Price When Reviewed: 135.32
Pros: Produces the highest-quality photos available for the price. Many extras including colour LCD screen, CD/DVD printing and card slots.
Cons: Photo printing is slow. Image quality not in same league as Epson’s own R800. Direct printing technology often irrelevant.
The Epson Photo R300M possesses many features that make printing and managing your photography – with or without a PC – more convenient. The £135 plus VAT printer has two 2.5-inch LCDs: a monochrome display on the control panel for viewing menus, and a colour LCD for previewing images before printing.
Among the menu options are commands for printing multiple images (or multiple copies of the same image) on one page, correcting colour and brightness, date- and time-stamping, cropping, and printing jewel-case inserts for your CD-Rs.
The colour LCD displays images from memory cards or from a connected digital camera. The three media slots read the most popular memory-card formats. The R300M is also available without the colour LCD – as the R300 – for £110 plus VAT, though the extra £25 is worth it.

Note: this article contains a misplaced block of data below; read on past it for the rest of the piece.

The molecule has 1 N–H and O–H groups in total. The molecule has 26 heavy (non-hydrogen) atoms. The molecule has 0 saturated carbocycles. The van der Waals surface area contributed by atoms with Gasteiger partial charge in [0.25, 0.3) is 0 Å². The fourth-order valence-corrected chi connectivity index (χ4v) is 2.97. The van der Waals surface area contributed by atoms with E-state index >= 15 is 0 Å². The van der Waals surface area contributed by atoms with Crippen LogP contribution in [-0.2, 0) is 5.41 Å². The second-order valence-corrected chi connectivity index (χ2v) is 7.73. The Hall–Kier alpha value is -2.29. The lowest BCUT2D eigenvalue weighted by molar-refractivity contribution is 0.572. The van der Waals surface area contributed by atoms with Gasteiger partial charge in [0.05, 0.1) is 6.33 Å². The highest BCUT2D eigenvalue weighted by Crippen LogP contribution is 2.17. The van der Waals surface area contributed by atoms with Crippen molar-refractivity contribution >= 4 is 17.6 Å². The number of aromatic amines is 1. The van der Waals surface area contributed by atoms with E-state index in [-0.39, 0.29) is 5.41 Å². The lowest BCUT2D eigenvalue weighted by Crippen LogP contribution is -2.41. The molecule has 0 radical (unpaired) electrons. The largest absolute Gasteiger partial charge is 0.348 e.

Via the port on the front of the printer, you can connect and print directly from a digital camera that supports Canon’s PictBridge or Epson’s USB Direct Print technology. Manufacturers whose cameras support USB Direct Print include Casio, Minolta, and Nikon. If your CD burner supports USB 2.0, you can burn the memory card’s files directly onto a CD-R disc, using the printer’s menus. And, if your camera or computer uses Bluetooth, you can outfit the R300M with the same wireless technology for an extra £50 plus VAT. These technologies are well implemented but largely irrelevant if you own a computer.
Slow off the mark
Hooking the R300M up to a PC is a simple matter of popping in the driver CD and waiting for the installer to request the USB cable. Once we got it working, however, the R300M turned in rather slow printing speeds. We clocked it printing text at 2.6 pages per minute – 2ppm slower than your average photo inkjet. The printer did better with photos, but at less than half a page per minute, it was still slower than most photo printers.
Nevertheless, the R300M’s glossy colour photos are a major selling point. The printer reproduces lifelike flesh tones and shows smooth texturing. However, the photos aren’t up to the same standard as the output from the R800 in terms of detail and accuracy. Coated, non-glossy inkjet paper produces usable contact sheets. Text on ordinary paper looked greyish, but had clean letterforms.